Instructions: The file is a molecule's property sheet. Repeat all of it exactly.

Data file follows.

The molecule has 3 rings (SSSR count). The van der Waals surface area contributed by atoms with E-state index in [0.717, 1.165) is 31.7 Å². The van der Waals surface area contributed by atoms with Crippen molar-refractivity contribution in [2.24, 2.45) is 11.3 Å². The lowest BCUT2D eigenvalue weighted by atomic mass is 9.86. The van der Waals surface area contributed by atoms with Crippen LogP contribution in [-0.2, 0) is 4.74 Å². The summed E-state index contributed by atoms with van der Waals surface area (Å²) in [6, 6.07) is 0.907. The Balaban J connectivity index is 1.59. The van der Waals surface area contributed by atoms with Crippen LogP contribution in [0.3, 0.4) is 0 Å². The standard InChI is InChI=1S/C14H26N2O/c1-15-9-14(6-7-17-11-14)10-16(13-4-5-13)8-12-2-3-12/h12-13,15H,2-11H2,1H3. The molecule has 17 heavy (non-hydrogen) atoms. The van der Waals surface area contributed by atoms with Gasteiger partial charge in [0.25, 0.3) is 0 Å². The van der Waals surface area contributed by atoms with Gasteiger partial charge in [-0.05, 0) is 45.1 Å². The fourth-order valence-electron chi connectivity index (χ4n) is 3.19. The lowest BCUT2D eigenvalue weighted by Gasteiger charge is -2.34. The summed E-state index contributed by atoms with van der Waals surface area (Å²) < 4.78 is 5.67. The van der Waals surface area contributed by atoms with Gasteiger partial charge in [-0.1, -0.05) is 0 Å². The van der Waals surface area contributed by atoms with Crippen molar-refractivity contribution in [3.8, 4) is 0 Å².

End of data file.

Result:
The molecule has 3 rings (SSSR count). The van der Waals surface area contributed by atoms with E-state index in [0.717, 1.165) is 31.7 Å². The van der Waals surface area contributed by atoms with Crippen molar-refractivity contribution in [2.24, 2.45) is 11.3 Å². The lowest BCUT2D eigenvalue weighted by atomic mass is 9.86. The van der Waals surface area contributed by atoms with Crippen LogP contribution in [-0.2, 0) is 4.74 Å². The summed E-state index contributed by atoms with van der Waals surface area (Å²) in [6, 6.07) is 0.907. The Balaban J connectivity index is 1.59. The van der Waals surface area contributed by atoms with Crippen LogP contribution in [0.3, 0.4) is 0 Å². The standard InChI is InChI=1S/C14H26N2O/c1-15-9-14(6-7-17-11-14)10-16(13-4-5-13)8-12-2-3-12/h12-13,15H,2-11H2,1H3. The molecule has 17 heavy (non-hydrogen) atoms. The van der Waals surface area contributed by atoms with Gasteiger partial charge in [0.25, 0.3) is 0 Å². The van der Waals surface area contributed by atoms with Gasteiger partial charge in [-0.05, 0) is 45.1 Å². The fourth-order valence-electron chi connectivity index (χ4n) is 3.19. The lowest BCUT2D eigenvalue weighted by Gasteiger charge is -2.34. The summed E-state index contributed by atoms with van der Waals surface area (Å²) < 4.78 is 5.67. The van der Waals surface area contributed by atoms with Gasteiger partial charge in [-0.1, -0.05) is 0 Å². The van der Waals surface area contributed by atoms with Crippen molar-refractivity contribution in [3.8, 4) is 0 Å².